To say that Microsoft is in a bit of a transition would be the understatement of the decade. Over the past year and a half, we’ve see the Redmond software giant re-envision the Windows user experience with Windows 8, make it’s foray into the ‘Devices’ market with their Surface tablets, underwrite and eventually purchase its main Windows Phone partner, announce a major reorganization into a “Devices and Services” company, and begin the transition to a new CEO. And all of this is happening amidst — or perhaps more appropriately, in response to — a persistent decline in the Wintel PC market. Whether you’re a die-hard supporter, or gleefully anticipating their demise, it’s impossible not to have your eyes glued on Microsoft right now.
The Writing on the Wall
To me, it’s difficult to say whether the “devices” industry is amidst a transition, or whether it’s always been in a state of constant, perpetual churn. One thing is for sure, however: the introduction of the tablet device has helped throw the PC market into a tailspin. With the introduction of the iPad, consumers had a new alternative to pricier laptop or netbook devices. And with it, came along a thriving app ecosystem for users to latch on to. The proliferation of Android devices lowered prices further, making tablets affordable to everyone wanting a new mobile device.
In lock step with the adoption of iOS and Android devices is the adoption of the app-based software distribution model. Users now have a one-stop shop to find software to fit every need. Browsing retail shelves and scouring the web for installable applications has now been replaced with the speed and convenience of one-click app installs through an app marketplace.
Similarly, applications and services have been rapidly moving to the cloud. Email, productivity tools, and media services are all web-based with small app installs for front-end interaction. In recent years, there has even been a trend towards the streaming of Games. Suddenly, the need to locally store and process files on your device is nearly eliminated. Why store when you can stream?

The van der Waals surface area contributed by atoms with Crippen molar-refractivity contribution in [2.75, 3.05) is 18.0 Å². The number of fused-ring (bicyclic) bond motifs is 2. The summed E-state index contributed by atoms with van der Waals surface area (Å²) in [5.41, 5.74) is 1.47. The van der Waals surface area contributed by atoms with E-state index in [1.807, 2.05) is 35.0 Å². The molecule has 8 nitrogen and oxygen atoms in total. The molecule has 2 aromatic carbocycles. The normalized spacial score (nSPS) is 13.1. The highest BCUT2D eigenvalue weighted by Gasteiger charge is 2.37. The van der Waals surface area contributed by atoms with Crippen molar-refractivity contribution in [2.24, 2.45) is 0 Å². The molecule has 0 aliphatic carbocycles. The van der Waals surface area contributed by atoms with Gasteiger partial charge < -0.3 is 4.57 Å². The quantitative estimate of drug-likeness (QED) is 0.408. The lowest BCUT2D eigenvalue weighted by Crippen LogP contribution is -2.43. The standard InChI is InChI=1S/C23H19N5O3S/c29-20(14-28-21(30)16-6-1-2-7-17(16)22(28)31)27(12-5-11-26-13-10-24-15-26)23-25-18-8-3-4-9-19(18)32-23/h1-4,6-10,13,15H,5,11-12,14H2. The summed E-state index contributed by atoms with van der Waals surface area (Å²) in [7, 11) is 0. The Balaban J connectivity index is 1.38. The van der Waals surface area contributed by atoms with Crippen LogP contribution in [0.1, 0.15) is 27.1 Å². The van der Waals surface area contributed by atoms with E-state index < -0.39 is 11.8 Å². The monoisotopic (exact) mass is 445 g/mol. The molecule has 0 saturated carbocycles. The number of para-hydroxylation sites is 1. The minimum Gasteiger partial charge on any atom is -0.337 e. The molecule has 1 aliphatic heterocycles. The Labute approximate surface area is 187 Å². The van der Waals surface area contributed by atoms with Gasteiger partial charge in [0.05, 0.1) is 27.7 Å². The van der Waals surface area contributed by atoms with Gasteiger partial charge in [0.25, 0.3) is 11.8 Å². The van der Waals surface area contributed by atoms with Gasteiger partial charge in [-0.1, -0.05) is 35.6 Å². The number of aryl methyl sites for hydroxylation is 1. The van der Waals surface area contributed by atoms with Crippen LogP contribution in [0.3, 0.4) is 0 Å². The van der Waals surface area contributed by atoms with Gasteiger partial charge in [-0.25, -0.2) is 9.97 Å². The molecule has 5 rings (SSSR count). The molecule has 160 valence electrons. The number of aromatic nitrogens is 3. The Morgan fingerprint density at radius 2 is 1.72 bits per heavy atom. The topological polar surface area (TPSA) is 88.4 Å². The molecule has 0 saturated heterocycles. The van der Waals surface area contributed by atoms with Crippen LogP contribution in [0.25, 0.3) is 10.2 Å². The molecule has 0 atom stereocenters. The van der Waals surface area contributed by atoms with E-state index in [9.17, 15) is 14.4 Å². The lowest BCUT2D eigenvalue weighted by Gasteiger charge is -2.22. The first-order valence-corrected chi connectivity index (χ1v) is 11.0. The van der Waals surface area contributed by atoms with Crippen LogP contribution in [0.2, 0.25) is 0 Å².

Traditional PC Model: R.I.P.
With consumers abandoning the PC, I think we’re going to see continued decline in this market. With the exception of the enterprise (which will likely become the market’s last holdout), PC’s may become something of a niche market instead of the mainstream. Consumers simply do not need the power they once did.
PC software and hardware manufacturers have limited options if they wish to survive this transition. Every company in this industry MUST adopt the following mantra: Innovate or Die. And it wouldn’t hurt for them to recite this every morning. The status quo is no longer sufficient.
The Slow, Uphill Climb For Microsoft
Windows 7 was (and still is, by many) heralded as Microsoft’s greatest OS achievement. Its ability to run well on devices of varying capability made it the go-to OS of choice for PC manufacturers. However, it completely missed the boat in one key area: Touch-enabled devices. Windows 7 was NOT touch friendly. In fact, you could say it was touch hostile. Microsoft needed another option.
Fortunately, inspiration for a touch-friendly version of Windows was no further away than their own Windows Phone 7 device. Windows 8’s touch interface (initially dubbed “Metro”) incorporated WP7’s Live Tile concept to present the user with a bank of customizable, informational blocks. This was a very innovative step up from the grid of icons still used by iOS and Android. Despite several design and PR pitfalls, Microsoft was finally able to release Windows 8, but with one major cost: Time. Windows 8 was late to the game.
Considering the trend towards the tablet culture, it’s impossible not to view Windows 8 as a huge step forward — and a necessary one at that. But in light of the PC’s decline, Microsoft had two options: put the fate of Windows 8 (and perhaps the PC at large) in the hands of the OEMs and pray for the best, or roll up its sleeves and get to work realizing its own vision for what a Windows tablet should be. They chose the latter and in 2012 released the Surface RT and Surface Pro tablets.